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Education for empowerment: dreams for the poor, unemployed and certain tribes deferred

Education is one of the greatest equalisers in society.

For those who have not inherited family wealth or married up or utilised their God given talents to act, sing, paint or play sports, education is virtually the only guarantee of a secure job and future. This has been emphasised time and time again by such luminaries as Kenneth Kaunda, Nelson Mandela, Barack Obama, and many others.

These three gentlemen and countless others would probably have amounted to nothing without education. Now, tribalism is tearing into the only platform that once enabled many of us to transition from the peasantry to urbane intellectuals with jobs and global experiences. Some people fear to talk about tribalism on the premise that merely talking about it will inflame it and make it endure. It is like talking about Racism in the Western world. It exists but those who promote it are resistant to talk about it because talking about it will magically make it endure. Baloney. Transparency is the best disinfectant to corruption, shady practices like tribalism and the like.

Today’s column is about tribalism and how it is destroying Zambia and how it will destroy Zambia. I will simply pick one example of tribalism in the education and employment sector. Tribalism in the political sector is well known. Some current leaders at the highest levels in the government of Zambia from 2011 to 2021 have openly stated and it is on record that certain tribes will never govern Zambia, and others have openly stated that certain tribes should never be allowed to campaign in certain provinces. These Tribal demagogues have not been molested or reprimanded or arrested for promoting tribal hatred.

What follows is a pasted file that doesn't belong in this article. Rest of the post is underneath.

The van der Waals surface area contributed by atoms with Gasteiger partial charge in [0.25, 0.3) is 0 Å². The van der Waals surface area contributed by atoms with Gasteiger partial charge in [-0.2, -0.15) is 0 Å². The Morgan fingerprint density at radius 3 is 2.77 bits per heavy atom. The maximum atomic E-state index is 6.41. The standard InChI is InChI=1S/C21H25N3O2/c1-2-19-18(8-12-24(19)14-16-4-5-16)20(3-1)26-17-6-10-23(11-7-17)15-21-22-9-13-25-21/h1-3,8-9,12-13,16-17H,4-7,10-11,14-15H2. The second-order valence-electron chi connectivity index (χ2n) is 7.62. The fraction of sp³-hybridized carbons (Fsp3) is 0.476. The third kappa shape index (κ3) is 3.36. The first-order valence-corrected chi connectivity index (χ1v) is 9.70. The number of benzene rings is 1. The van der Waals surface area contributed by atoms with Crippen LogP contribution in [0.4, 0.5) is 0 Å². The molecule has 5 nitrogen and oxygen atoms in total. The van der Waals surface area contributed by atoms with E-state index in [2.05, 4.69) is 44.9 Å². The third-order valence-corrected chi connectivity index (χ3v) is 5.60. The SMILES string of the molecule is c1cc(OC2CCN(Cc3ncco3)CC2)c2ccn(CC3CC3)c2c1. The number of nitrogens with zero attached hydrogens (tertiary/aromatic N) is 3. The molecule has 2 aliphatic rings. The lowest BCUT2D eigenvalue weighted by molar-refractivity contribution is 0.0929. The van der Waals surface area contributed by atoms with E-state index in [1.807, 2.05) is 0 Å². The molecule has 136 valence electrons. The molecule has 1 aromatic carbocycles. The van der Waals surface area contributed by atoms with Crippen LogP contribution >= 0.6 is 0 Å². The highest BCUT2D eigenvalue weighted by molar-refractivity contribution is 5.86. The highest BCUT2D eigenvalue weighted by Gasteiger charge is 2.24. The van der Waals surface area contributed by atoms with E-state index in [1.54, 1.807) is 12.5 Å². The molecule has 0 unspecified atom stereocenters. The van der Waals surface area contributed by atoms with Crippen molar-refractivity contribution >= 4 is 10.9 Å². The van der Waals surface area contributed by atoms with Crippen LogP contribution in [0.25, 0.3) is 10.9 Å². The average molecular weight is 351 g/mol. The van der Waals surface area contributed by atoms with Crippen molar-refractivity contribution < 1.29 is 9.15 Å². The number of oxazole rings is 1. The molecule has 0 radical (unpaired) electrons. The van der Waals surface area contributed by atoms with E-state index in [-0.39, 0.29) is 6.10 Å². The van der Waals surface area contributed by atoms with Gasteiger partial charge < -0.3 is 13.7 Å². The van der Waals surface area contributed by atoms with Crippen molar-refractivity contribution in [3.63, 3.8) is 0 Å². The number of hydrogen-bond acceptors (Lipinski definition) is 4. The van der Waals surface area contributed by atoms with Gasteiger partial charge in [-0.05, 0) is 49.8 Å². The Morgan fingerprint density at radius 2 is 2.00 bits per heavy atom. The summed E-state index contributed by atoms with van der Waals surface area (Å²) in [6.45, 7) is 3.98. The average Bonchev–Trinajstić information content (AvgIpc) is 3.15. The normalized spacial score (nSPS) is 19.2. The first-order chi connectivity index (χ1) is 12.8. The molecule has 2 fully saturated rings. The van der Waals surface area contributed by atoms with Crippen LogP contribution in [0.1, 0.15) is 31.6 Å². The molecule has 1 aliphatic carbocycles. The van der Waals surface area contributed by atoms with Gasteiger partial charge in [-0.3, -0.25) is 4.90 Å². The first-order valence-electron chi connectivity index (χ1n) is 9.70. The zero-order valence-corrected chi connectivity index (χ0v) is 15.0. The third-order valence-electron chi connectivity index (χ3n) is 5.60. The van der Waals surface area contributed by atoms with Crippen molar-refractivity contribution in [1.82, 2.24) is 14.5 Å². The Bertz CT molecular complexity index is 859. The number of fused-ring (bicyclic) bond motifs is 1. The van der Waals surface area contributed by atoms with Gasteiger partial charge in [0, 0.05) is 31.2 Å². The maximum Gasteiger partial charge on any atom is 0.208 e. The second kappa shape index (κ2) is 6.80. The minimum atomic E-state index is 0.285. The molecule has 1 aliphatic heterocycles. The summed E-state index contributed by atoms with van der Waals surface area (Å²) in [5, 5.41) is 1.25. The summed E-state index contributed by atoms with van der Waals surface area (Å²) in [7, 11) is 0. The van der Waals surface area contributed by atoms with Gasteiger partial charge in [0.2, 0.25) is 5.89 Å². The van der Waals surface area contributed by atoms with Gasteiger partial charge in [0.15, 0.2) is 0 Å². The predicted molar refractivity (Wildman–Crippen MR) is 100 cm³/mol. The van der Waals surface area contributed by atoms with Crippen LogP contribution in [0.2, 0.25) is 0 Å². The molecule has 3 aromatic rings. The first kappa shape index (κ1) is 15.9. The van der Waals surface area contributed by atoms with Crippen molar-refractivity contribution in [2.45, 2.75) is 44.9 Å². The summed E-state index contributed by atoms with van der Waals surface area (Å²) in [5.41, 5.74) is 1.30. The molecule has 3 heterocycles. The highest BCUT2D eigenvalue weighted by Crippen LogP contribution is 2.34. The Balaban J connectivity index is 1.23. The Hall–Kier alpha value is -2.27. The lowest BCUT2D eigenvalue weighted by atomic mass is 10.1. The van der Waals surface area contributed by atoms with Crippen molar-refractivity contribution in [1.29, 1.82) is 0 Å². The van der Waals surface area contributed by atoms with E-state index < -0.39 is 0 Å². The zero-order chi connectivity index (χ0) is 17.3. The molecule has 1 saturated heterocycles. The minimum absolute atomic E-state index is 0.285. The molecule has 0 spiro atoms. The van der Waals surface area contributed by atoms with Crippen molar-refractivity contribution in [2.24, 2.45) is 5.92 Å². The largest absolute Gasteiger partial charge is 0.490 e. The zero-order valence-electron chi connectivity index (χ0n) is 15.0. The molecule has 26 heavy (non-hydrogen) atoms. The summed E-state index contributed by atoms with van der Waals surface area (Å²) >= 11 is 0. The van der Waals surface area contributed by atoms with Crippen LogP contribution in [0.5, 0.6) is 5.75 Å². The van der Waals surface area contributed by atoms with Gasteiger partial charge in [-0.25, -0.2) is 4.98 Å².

The Penal Code prohibits the promotion of tribal hatred but because it is the government leaders that foster tribalism, nothing is done about it. But the accountability barometer keeps the data for another day on which the data will be recalled for usage to correct the injustice.

This column now returns to talk about tribalism, education and employment. January and February are now upon us when students go back to school. Some of us who teach in private post-secondary institutions immediately become aware of who is present and who is not present in terms of background: from rural areas, from urban areas, class backgrounds, employment status, family background, tribal background and the like. As a researcher I am keen on trying to know everything that statistics reveal or through simple observation.

It is very alarming when you calculate the numbers represented in our classrooms: the poor, the rural, the unemployed and some tribes are missing from the classrooms. These classrooms are filled with students from urban, employed, rich kids or over-represented by certain tribes from employed families. It is different from the Kaunda era when peasants and rich kids and from all tribes virtually found themselves together as they had been since grade one when education was free and those who got admitted to university and college all got bursaries. The equaliser was simply your performance in school.